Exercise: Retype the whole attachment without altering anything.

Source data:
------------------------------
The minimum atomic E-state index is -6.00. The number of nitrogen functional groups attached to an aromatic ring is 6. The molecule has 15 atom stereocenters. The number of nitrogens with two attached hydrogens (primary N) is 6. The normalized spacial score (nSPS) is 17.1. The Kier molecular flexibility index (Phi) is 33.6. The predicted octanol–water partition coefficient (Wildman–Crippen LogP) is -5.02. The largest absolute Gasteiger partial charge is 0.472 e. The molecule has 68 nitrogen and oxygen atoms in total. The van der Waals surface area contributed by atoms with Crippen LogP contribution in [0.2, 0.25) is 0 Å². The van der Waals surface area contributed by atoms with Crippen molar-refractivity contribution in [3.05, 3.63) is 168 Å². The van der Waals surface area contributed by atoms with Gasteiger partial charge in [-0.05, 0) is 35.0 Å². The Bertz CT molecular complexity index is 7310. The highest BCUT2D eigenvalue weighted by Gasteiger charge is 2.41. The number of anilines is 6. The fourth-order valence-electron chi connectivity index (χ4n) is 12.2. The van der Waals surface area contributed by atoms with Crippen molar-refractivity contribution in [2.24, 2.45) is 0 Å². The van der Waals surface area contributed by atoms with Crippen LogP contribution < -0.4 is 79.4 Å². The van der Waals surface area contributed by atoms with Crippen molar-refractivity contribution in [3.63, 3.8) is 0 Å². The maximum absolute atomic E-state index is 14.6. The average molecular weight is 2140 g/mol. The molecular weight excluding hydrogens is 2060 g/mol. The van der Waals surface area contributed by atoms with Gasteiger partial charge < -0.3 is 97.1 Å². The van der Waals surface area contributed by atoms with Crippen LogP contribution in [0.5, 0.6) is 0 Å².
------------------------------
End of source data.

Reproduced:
The minimum atomic E-state index is -6.00. The number of nitrogen functional groups attached to an aromatic ring is 6. The molecule has 15 atom stereocenters. The number of nitrogens with two attached hydrogens (primary N) is 6. The normalized spacial score (nSPS) is 17.1. The Kier molecular flexibility index (Phi) is 33.6. The predicted octanol–water partition coefficient (Wildman–Crippen LogP) is -5.02. The largest absolute Gasteiger partial charge is 0.472 e. The molecule has 68 nitrogen and oxygen atoms in total. The van der Waals surface area contributed by atoms with Crippen LogP contribution in [0.2, 0.25) is 0 Å². The van der Waals surface area contributed by atoms with Crippen molar-refractivity contribution in [3.05, 3.63) is 168 Å². The van der Waals surface area contributed by atoms with Gasteiger partial charge in [-0.05, 0) is 35.0 Å². The Bertz CT molecular complexity index is 7310. The highest BCUT2D eigenvalue weighted by Gasteiger charge is 2.41. The number of anilines is 6. The fourth-order valence-electron chi connectivity index (χ4n) is 12.2. The van der Waals surface area contributed by atoms with Crippen molar-refractivity contribution in [2.24, 2.45) is 0 Å². The van der Waals surface area contributed by atoms with Crippen LogP contribution < -0.4 is 79.4 Å². The van der Waals surface area contributed by atoms with Crippen molar-refractivity contribution in [3.63, 3.8) is 0 Å². The maximum absolute atomic E-state index is 14.6. The average molecular weight is 2140 g/mol. The molecular weight excluding hydrogens is 2060 g/mol. The van der Waals surface area contributed by atoms with Gasteiger partial charge < -0.3 is 97.1 Å². The van der Waals surface area contributed by atoms with Crippen LogP contribution in [0.5, 0.6) is 0 Å².